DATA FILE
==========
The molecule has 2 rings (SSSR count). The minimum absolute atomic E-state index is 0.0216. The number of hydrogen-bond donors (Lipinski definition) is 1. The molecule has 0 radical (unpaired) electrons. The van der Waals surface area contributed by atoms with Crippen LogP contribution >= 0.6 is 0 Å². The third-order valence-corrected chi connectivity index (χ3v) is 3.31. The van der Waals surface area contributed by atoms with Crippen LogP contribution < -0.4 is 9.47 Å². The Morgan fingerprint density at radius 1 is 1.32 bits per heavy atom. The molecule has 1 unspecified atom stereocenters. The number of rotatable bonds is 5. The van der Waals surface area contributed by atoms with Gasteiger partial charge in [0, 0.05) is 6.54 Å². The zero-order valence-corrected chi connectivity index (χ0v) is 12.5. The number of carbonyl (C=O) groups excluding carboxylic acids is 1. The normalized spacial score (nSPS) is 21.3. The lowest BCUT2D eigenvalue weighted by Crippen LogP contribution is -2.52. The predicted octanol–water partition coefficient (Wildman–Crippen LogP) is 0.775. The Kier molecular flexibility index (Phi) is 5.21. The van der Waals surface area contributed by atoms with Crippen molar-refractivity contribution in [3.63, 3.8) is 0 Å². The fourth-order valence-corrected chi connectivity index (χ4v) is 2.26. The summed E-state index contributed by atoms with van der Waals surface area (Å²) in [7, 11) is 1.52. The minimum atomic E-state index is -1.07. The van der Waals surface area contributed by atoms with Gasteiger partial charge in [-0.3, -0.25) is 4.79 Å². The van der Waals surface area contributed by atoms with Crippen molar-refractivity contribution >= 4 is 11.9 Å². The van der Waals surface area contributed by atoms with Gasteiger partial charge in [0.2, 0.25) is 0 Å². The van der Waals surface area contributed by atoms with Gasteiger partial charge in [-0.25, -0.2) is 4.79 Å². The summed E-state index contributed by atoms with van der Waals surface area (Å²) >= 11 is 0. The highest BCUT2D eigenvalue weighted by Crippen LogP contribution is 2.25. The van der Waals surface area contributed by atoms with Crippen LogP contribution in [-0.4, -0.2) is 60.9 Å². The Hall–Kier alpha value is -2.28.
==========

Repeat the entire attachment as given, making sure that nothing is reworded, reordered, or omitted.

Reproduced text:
The molecule has 2 rings (SSSR count). The minimum absolute atomic E-state index is 0.0216. The number of hydrogen-bond donors (Lipinski definition) is 1. The molecule has 0 radical (unpaired) electrons. The van der Waals surface area contributed by atoms with Crippen LogP contribution >= 0.6 is 0 Å². The third-order valence-corrected chi connectivity index (χ3v) is 3.31. The van der Waals surface area contributed by atoms with Crippen LogP contribution < -0.4 is 9.47 Å². The Morgan fingerprint density at radius 1 is 1.32 bits per heavy atom. The molecule has 1 unspecified atom stereocenters. The number of rotatable bonds is 5. The van der Waals surface area contributed by atoms with Gasteiger partial charge in [0, 0.05) is 6.54 Å². The zero-order valence-corrected chi connectivity index (χ0v) is 12.5. The number of carbonyl (C=O) groups excluding carboxylic acids is 1. The normalized spacial score (nSPS) is 21.3. The lowest BCUT2D eigenvalue weighted by Crippen LogP contribution is -2.52. The predicted octanol–water partition coefficient (Wildman–Crippen LogP) is 0.775. The Kier molecular flexibility index (Phi) is 5.21. The van der Waals surface area contributed by atoms with Crippen molar-refractivity contribution in [3.63, 3.8) is 0 Å². The fourth-order valence-corrected chi connectivity index (χ4v) is 2.26. The summed E-state index contributed by atoms with van der Waals surface area (Å²) in [7, 11) is 1.52. The minimum atomic E-state index is -1.07. The van der Waals surface area contributed by atoms with Gasteiger partial charge in [-0.3, -0.25) is 4.79 Å². The van der Waals surface area contributed by atoms with Crippen molar-refractivity contribution >= 4 is 11.9 Å². The van der Waals surface area contributed by atoms with Gasteiger partial charge in [0.2, 0.25) is 0 Å². The van der Waals surface area contributed by atoms with Gasteiger partial charge in [-0.25, -0.2) is 4.79 Å². The summed E-state index contributed by atoms with van der Waals surface area (Å²) >= 11 is 0. The highest BCUT2D eigenvalue weighted by Crippen LogP contribution is 2.25. The van der Waals surface area contributed by atoms with Crippen LogP contribution in [-0.4, -0.2) is 60.9 Å². The Hall–Kier alpha value is -2.28.